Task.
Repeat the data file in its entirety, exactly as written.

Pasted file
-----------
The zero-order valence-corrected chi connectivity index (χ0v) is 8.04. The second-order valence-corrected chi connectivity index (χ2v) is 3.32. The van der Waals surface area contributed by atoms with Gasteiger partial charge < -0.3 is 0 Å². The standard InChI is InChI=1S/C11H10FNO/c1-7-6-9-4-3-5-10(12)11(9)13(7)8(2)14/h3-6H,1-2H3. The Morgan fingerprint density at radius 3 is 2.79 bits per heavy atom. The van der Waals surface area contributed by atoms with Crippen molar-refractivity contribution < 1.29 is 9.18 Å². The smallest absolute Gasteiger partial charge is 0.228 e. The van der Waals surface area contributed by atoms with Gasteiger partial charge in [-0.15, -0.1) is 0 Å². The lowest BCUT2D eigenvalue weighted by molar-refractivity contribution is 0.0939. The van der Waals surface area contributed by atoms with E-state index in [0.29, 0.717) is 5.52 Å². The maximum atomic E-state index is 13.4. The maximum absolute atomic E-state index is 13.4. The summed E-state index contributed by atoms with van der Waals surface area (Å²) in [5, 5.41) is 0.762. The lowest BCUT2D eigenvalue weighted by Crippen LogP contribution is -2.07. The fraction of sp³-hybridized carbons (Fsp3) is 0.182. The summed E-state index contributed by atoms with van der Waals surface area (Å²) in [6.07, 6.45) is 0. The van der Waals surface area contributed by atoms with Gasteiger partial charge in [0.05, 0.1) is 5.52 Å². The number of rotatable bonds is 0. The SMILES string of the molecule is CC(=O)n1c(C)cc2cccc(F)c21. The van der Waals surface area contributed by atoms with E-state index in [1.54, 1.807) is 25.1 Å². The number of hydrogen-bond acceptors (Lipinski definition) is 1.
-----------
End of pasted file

The zero-order valence-corrected chi connectivity index (χ0v) is 8.04. The second-order valence-corrected chi connectivity index (χ2v) is 3.32. The van der Waals surface area contributed by atoms with Gasteiger partial charge < -0.3 is 0 Å². The standard InChI is InChI=1S/C11H10FNO/c1-7-6-9-4-3-5-10(12)11(9)13(7)8(2)14/h3-6H,1-2H3. The Morgan fingerprint density at radius 3 is 2.79 bits per heavy atom. The van der Waals surface area contributed by atoms with Crippen molar-refractivity contribution < 1.29 is 9.18 Å². The smallest absolute Gasteiger partial charge is 0.228 e. The van der Waals surface area contributed by atoms with Gasteiger partial charge in [-0.15, -0.1) is 0 Å². The lowest BCUT2D eigenvalue weighted by molar-refractivity contribution is 0.0939. The van der Waals surface area contributed by atoms with E-state index in [0.29, 0.717) is 5.52 Å². The maximum atomic E-state index is 13.4. The maximum absolute atomic E-state index is 13.4. The summed E-state index contributed by atoms with van der Waals surface area (Å²) in [5, 5.41) is 0.762. The lowest BCUT2D eigenvalue weighted by Crippen LogP contribution is -2.07. The fraction of sp³-hybridized carbons (Fsp3) is 0.182. The summed E-state index contributed by atoms with van der Waals surface area (Å²) in [6.07, 6.45) is 0. The van der Waals surface area contributed by atoms with Gasteiger partial charge in [0.05, 0.1) is 5.52 Å². The number of rotatable bonds is 0. The SMILES string of the molecule is CC(=O)n1c(C)cc2cccc(F)c21. The van der Waals surface area contributed by atoms with E-state index in [1.54, 1.807) is 25.1 Å². The number of hydrogen-bond acceptors (Lipinski definition) is 1.